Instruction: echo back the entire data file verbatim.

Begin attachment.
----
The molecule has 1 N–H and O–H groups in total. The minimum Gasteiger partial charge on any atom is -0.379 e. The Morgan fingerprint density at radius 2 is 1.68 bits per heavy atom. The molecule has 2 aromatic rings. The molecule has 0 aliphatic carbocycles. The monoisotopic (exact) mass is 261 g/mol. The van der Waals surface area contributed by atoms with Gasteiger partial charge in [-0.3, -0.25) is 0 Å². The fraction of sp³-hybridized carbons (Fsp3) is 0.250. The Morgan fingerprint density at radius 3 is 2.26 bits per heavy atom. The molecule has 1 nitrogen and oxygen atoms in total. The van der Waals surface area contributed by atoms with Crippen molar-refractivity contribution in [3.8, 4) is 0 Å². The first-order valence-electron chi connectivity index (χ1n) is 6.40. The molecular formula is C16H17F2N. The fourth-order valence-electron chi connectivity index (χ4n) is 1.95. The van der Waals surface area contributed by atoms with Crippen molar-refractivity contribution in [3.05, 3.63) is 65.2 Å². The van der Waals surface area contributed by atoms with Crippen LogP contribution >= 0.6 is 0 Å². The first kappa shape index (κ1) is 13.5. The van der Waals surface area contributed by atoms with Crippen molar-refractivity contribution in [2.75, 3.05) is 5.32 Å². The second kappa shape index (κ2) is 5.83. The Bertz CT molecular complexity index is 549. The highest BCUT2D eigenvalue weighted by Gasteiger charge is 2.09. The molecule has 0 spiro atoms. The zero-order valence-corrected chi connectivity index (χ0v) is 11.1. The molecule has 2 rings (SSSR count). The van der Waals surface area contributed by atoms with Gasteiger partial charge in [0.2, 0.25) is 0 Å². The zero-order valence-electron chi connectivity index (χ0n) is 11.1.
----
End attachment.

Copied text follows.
The molecule has 1 N–H and O–H groups in total. The minimum Gasteiger partial charge on any atom is -0.379 e. The Morgan fingerprint density at radius 2 is 1.68 bits per heavy atom. The molecule has 2 aromatic rings. The molecule has 0 aliphatic carbocycles. The monoisotopic (exact) mass is 261 g/mol. The van der Waals surface area contributed by atoms with Gasteiger partial charge in [-0.3, -0.25) is 0 Å². The fraction of sp³-hybridized carbons (Fsp3) is 0.250. The Morgan fingerprint density at radius 3 is 2.26 bits per heavy atom. The molecule has 1 nitrogen and oxygen atoms in total. The van der Waals surface area contributed by atoms with Crippen molar-refractivity contribution in [3.8, 4) is 0 Å². The first-order valence-electron chi connectivity index (χ1n) is 6.40. The molecular formula is C16H17F2N. The fourth-order valence-electron chi connectivity index (χ4n) is 1.95. The van der Waals surface area contributed by atoms with Crippen molar-refractivity contribution in [3.05, 3.63) is 65.2 Å². The van der Waals surface area contributed by atoms with Crippen LogP contribution >= 0.6 is 0 Å². The first kappa shape index (κ1) is 13.5. The van der Waals surface area contributed by atoms with Crippen molar-refractivity contribution in [2.75, 3.05) is 5.32 Å². The second kappa shape index (κ2) is 5.83. The Bertz CT molecular complexity index is 549. The highest BCUT2D eigenvalue weighted by Gasteiger charge is 2.09. The molecule has 0 spiro atoms. The zero-order valence-corrected chi connectivity index (χ0v) is 11.1. The molecule has 2 rings (SSSR count). The van der Waals surface area contributed by atoms with Gasteiger partial charge in [0.2, 0.25) is 0 Å². The zero-order valence-electron chi connectivity index (χ0n) is 11.1.